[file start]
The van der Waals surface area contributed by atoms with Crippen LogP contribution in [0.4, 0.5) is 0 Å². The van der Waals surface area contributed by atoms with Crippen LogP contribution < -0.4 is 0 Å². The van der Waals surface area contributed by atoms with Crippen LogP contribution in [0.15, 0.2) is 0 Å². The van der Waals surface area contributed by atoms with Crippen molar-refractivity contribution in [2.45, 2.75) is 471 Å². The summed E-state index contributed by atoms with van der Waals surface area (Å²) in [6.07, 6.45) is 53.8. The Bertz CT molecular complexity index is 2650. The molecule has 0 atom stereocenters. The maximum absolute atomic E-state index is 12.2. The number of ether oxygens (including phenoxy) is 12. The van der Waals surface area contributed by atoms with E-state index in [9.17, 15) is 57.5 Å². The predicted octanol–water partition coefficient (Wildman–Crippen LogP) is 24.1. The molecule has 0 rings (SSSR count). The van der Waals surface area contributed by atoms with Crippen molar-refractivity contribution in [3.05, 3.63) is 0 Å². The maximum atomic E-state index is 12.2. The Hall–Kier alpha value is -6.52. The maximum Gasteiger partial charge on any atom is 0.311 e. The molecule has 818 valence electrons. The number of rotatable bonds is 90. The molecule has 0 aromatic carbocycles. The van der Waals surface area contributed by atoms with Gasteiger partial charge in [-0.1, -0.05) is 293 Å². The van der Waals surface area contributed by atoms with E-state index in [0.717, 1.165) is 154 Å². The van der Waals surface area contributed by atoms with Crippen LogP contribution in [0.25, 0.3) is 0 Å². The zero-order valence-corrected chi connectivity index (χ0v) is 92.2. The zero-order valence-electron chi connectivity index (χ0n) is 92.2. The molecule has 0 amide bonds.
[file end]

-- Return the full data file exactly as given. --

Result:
The van der Waals surface area contributed by atoms with Crippen LogP contribution in [0.4, 0.5) is 0 Å². The van der Waals surface area contributed by atoms with Crippen LogP contribution < -0.4 is 0 Å². The van der Waals surface area contributed by atoms with Crippen LogP contribution in [0.15, 0.2) is 0 Å². The van der Waals surface area contributed by atoms with Crippen molar-refractivity contribution in [2.45, 2.75) is 471 Å². The summed E-state index contributed by atoms with van der Waals surface area (Å²) in [6.07, 6.45) is 53.8. The Bertz CT molecular complexity index is 2650. The molecule has 0 atom stereocenters. The maximum absolute atomic E-state index is 12.2. The number of ether oxygens (including phenoxy) is 12. The van der Waals surface area contributed by atoms with E-state index in [9.17, 15) is 57.5 Å². The predicted octanol–water partition coefficient (Wildman–Crippen LogP) is 24.1. The molecule has 0 rings (SSSR count). The van der Waals surface area contributed by atoms with Crippen molar-refractivity contribution in [3.05, 3.63) is 0 Å². The maximum atomic E-state index is 12.2. The Hall–Kier alpha value is -6.52. The maximum Gasteiger partial charge on any atom is 0.311 e. The molecule has 818 valence electrons. The number of rotatable bonds is 90. The molecule has 0 aromatic carbocycles. The van der Waals surface area contributed by atoms with Gasteiger partial charge in [-0.1, -0.05) is 293 Å². The van der Waals surface area contributed by atoms with E-state index in [0.717, 1.165) is 154 Å². The van der Waals surface area contributed by atoms with Crippen LogP contribution in [0.25, 0.3) is 0 Å². The zero-order valence-corrected chi connectivity index (χ0v) is 92.2. The zero-order valence-electron chi connectivity index (χ0n) is 92.2. The molecule has 0 amide bonds.